The Mystery Bag.

By Wednesday of this week I had realized I was not going to win the mother of the year award.

We forgot the mystery bag. When I say “we” I mean “I”. I left it at the front door and when we were half way to school the 4th little traveller shouted from the back seat “The Mystery bag!” and without thinking I muttered “shit” under my breath. The first little traveller, who see’s her role as second in charge, shot me her best tut tut look.

The Mystery bag involves bringing something from home, it remains a secret in the bag while the other children in the class try and guess what it is from the clues you provide. There would be no mystery bag today- and it would be my fault.

As we sat at the lights I began envisaging myself fessing up to the Kindergarten teacher. The shame of the excuses, the look in her eye. Would I tell the truth? That we forgot the mystery bag because the 4th little traveller had his hands full carrying his breakfast to the car, and yes, that breakfast may very well have been nutella on toast. Mother. Of. The.Year.
“What did you pack in the mystery bag?” asked the Second Little Traveller. 
“Da Boomerang – I was going to to tell them about da Australian Aborigines”
All of The Little Travellers nodded in nostalgic agreement. The boomerang was always a winner. It was a leaving gift from Aunty Bianca and has had a special place in every house that we have lived in. The boomerang has been to every school The Little Travellers have attended. It has travelled in the form of show and tell, it’s a popular choice for Australia Day and a regular accompaniment for International Week. It would be remiss of me to not point out that at all of these events the Boomerang has always come back.
“Don’t feel bad Hotdog” says the Third Little Traveller “I was going to sing Advance Australia Fair today but Mum can’t get the printer to work so I don’t have all the words”
Bang – there it was – my second dose of mothers guilt and we were only half way to school.

The First Little Traveller raised a judgmental eyebrow in my direction “Don’t worry I’ll print it in my first break and bring it to your class”. At this point I could no longer see her in the front seat as the high horse that she was sitting on had elevated her position. 

“It’s Wednesday Mum – do you have 10 riyals”said a voice from the back seat.

Cue the sound of crickets. I blinked and kept staring ahead while thinking of my empty wallet.

“I’ve got money” sighed an exasperated Second Little Traveller  “I’ll cover it this week.

“Where are you getting all of the money from?”

“It’s my tooth fairy money, remember when she forgot to come but then came the next week”

Bang bang – 2 more shots of mothers guilt.

As I dropped them at the gate we had our usual strategic afternoon discussion. I feel like Churchill hunched over a map while we co-ordinate someone being collected at gate 5 at 3 o’clock, some else will be there at 4, some one else will need to be at gate 10. I notice a homework folder sticking out from under the seat on the floor of car and tuck it into its owners backpack.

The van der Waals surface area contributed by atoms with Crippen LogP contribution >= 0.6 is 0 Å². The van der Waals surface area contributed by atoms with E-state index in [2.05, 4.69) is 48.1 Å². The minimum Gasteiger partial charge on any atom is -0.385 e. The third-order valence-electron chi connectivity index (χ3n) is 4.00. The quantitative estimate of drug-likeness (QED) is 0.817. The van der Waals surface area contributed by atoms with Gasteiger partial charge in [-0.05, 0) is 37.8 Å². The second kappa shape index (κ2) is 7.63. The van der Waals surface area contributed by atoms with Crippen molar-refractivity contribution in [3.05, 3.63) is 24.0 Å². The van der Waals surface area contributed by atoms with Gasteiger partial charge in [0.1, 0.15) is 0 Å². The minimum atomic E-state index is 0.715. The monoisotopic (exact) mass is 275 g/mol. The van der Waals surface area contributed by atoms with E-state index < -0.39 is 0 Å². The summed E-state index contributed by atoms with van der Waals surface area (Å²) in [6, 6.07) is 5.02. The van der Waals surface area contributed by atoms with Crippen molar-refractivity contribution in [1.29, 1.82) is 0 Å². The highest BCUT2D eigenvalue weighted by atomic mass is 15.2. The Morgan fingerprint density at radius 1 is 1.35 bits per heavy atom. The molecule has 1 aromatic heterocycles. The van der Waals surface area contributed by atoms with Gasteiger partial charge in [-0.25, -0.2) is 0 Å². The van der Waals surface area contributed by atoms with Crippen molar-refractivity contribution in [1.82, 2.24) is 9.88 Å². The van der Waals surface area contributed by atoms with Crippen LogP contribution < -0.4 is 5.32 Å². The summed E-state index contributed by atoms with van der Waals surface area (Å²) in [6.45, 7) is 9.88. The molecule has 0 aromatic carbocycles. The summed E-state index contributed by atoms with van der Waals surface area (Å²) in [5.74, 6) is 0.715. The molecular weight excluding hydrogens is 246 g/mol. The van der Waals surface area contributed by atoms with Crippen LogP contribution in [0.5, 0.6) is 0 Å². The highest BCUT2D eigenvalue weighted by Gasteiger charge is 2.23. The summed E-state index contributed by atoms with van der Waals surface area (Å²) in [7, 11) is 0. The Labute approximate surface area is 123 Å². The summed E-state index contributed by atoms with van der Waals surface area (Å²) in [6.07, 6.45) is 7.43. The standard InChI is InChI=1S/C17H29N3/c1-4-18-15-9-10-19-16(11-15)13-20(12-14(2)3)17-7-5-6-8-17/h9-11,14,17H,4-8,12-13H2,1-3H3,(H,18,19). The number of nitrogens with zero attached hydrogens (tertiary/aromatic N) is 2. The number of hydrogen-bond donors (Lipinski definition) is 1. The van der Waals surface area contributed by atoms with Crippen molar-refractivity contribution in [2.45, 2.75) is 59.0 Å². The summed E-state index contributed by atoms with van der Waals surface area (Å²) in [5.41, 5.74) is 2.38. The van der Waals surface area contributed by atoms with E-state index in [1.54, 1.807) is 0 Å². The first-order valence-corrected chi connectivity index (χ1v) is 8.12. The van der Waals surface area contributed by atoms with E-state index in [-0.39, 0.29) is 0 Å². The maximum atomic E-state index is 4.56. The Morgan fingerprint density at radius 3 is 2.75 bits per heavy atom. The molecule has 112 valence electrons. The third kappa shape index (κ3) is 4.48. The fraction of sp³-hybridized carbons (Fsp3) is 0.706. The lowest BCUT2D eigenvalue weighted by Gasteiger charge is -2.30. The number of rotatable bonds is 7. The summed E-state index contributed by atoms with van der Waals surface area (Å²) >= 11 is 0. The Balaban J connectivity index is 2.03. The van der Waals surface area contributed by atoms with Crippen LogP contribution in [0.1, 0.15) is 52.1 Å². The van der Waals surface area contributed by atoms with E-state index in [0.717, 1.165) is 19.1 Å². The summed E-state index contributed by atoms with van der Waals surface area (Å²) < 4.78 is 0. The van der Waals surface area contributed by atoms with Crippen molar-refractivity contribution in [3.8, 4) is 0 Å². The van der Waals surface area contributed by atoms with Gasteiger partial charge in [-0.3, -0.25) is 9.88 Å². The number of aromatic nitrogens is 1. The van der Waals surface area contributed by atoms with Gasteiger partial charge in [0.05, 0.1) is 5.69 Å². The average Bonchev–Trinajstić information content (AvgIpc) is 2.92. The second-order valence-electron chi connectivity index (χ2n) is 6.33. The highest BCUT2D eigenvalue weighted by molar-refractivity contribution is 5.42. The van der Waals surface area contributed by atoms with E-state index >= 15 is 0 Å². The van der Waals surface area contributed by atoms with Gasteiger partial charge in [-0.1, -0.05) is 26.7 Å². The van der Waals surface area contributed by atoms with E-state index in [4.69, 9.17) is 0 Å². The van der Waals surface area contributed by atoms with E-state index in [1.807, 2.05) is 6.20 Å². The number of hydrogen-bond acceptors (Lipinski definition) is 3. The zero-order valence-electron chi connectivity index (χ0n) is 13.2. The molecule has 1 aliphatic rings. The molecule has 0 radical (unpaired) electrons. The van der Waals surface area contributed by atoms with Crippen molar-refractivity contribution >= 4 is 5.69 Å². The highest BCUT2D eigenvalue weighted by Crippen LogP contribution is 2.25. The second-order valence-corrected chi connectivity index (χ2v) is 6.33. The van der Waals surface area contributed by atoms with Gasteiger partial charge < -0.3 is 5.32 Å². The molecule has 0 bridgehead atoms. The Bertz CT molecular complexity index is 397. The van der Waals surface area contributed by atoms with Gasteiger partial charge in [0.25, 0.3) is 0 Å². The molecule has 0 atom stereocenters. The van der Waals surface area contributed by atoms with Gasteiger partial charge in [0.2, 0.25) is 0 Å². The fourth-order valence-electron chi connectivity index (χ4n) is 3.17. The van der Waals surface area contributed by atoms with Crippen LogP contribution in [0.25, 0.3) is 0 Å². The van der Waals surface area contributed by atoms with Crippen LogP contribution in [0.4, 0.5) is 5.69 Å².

“Thanks Mummy – you’re a lifesaver” says the Third Traveller.

As the First Little Traveller departs the car I call out “Is this the pencil case you HAD to have today?” As I wave it in my hand, she blushes and mumbles “Thanks Mum” with a half smile.

A couple of minor wins amongst a few soon to be forgotten failures. It’s a mixed bag. A mystery bag.

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  1. I love the realness of what you write.  Whenever I read it I sit wherever I am nodding my head away (even though I only had one and very seldom took her to school !!!) but I can imagine how things would pan out for someone with 4 children taking them to school herslef !!
    Have a fantastic day !

  2. Lesley Hubczenko says

    Oh yes – with three 7 and under – I am right there. Missing library bags, forgotten recorders and the time I had to borrow the tooth fairy money so Mr 6 could have tuckshop 😉 which if course he reminds me about all the time.

  3. Oh, yes, remember those days well! Sadly, with only one child left in school and NO job (living the life of leisure as the expat wife…ha), we still have those incidents taking place.  Let me point out, however, that  the fact that your children were compassionate and helpful to each other is the best testimony  that you ARE, indeed, doing a great job! 

  4. yesterday, when I was driving my daughter home from a birthday party at 8pm in the evening (after 3 hours of loud shouting children, speaking in a foreign language to the other parents (spanish), she said, ‘mummy, why were you late picking me up from school today?’ I wouldn’t mind, but I was waiting for her when she came out of school…bah! I wasn’t late. Motherhood Guild is a terrible thing…

  5. oops, guilt! (still tired from the party)

  6. I’ve got a little tear in my eye thinking that you’ve carried that boomerang with you. I keep waiting for you all to come back just like boomerangs do xx

  7. ahh yes the mothering guilt …. I know this 🙂 best le 

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